For the province of Ontario, the Alcohol and Gaming Commission of Ontario (AGCO) is in charge of gaming regulation, which covers the Ontario Lottery and Gaming Corporations (OLG) lotteries, casino gaming, charitable gaming, OLG charitable gaming, and internet gaming. The commission has been operating since 1988.
There are currently 25 casinos and slot locations in Ontario that are regulated by the AGCO and managed by the OLG.
AGCO’s primary goal is to ensure that these casino operators comply with the law and that public interest is being maintained. The commission’s remit covers both online and offline casinos.
Any party that wishes to offer casino or slots to the public must have their application assessed by AGCO.
Currently, six different registration types exist in the province for those involved in the Ontario casino scene – operators, gaming-related supplier, non-gaming suppliers, gaming assistants (category 1 and 2), and trade unions.
If you are under the age of 19, you are not allowed to be present on a gaming site unless it is for employment purposes.
The first land-based casino in Ontario came about following the introduction of the Gaming Control Act of 1992.
Each gambling establishment in the province is owned (or partially owned) by the OLG. Currently, there are ten land-based casinos in the area that are entirely operated by the OLG:
- OLG Casino Brantford
- OLG Casino Sault Ste-Marie
- Great Blue Heron Casino
- OLG Casino Point Edward
- OLG Casino Thousand Islands
- OLG Casino Thunder Bay
A large portion of the revenue from those OLG-operated casinos is donated to various charities in the province.
All other casinos are privately owned and hold a license from the OLG. The most notable examples are the Caesars Windsor, the Niagara, and the Niagara Fallsview Casino Resort. There are certain racetracks in the province that are allowed to offer some forms of table and slots games.
The very first tribal casino to in the region was opened in 1996 by the Mnjikaning First Nation tribe. For many years, the Ontario government sought to enter into a revenue-sharing agreement with the First Nation tribe.
Had it not been rejected, one such proposal would have seen the tribe receive CAD$2.5 billion over the course of two decades. In 2011, the First Nation and the OLG agreed on terms, with assurances that the tribe’s Casino Rama operator would not be hindered as the OLG modernized the casino sector.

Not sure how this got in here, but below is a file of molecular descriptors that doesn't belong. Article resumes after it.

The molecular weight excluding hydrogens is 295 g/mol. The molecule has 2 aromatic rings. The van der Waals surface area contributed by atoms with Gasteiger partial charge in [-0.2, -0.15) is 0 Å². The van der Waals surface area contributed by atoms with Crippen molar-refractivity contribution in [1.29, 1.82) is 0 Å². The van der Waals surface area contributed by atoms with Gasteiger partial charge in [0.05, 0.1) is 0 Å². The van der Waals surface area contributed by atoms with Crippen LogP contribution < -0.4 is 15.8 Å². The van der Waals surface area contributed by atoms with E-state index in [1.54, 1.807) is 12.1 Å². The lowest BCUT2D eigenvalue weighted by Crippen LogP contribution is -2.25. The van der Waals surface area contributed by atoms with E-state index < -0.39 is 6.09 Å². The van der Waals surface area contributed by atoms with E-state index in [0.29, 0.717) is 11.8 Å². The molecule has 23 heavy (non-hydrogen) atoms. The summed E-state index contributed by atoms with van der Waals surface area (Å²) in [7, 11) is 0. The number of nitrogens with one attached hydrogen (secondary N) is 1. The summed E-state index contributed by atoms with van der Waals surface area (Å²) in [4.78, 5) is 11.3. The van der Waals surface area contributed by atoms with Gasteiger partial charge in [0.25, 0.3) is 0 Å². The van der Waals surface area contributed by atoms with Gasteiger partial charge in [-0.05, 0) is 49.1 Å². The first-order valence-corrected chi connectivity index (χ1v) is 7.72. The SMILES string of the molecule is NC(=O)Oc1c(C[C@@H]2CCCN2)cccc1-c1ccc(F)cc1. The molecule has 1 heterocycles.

Due to the province struggling with a budget deficit, a decision was made in 2012 to privatize OLG and develop more casinos in the area.
Initially, there were plans to develop another dozen casinos, to be completed by 2018. This move was forecasted to result in a further CAD$1.3 billion of provincial tax revenue each year. However, these plans were met with a lot of pushback, and many proposals were shut down by various city councils.
All this led to a change in their plans and revised their forecasted annual tax revenue to CAD$600 million. They also decided to forge about OLG privatization as it would be a very aggressive move that might not pay off.
While section 207 of the federal criminal code states that only a provincial government is allowed to be the supplier of a gambling service or facility in the country, there are a couple of minor exceptions.
PlayOLG is the online gaming platform operated by OLG, and it is the only regulated online casino in Ontario. There are various casino type games on offer, including table games (roulette, poker, blackjack, etc.) and slots.
You can purchase tickets for the OLG lottery through PlayOLG. This platform was launched in January 2015 after many years of debate.
Ontario embraces sports betting more than most other Canadian provinces.
With an abundance of major teams in the region, including two NHL teams, an MLB, and NBA squad, as well as an MLS team and three different CFL teams, the province is a hotbed for sports. Ontario is also the largest province in Canada by population – it is home to 14 million people. As a result, sports betting is very popular in the area.
The sports betting structures implemented by the government are subpar. As a result, many people use online sports betting for both standardbred and thoroughbred racing held at the track, which opened in 1956, underwent significant renovations in the early 1990s, and is now comprised of three separate racetracks that utilize offshore betting platforms to fulfill their needs.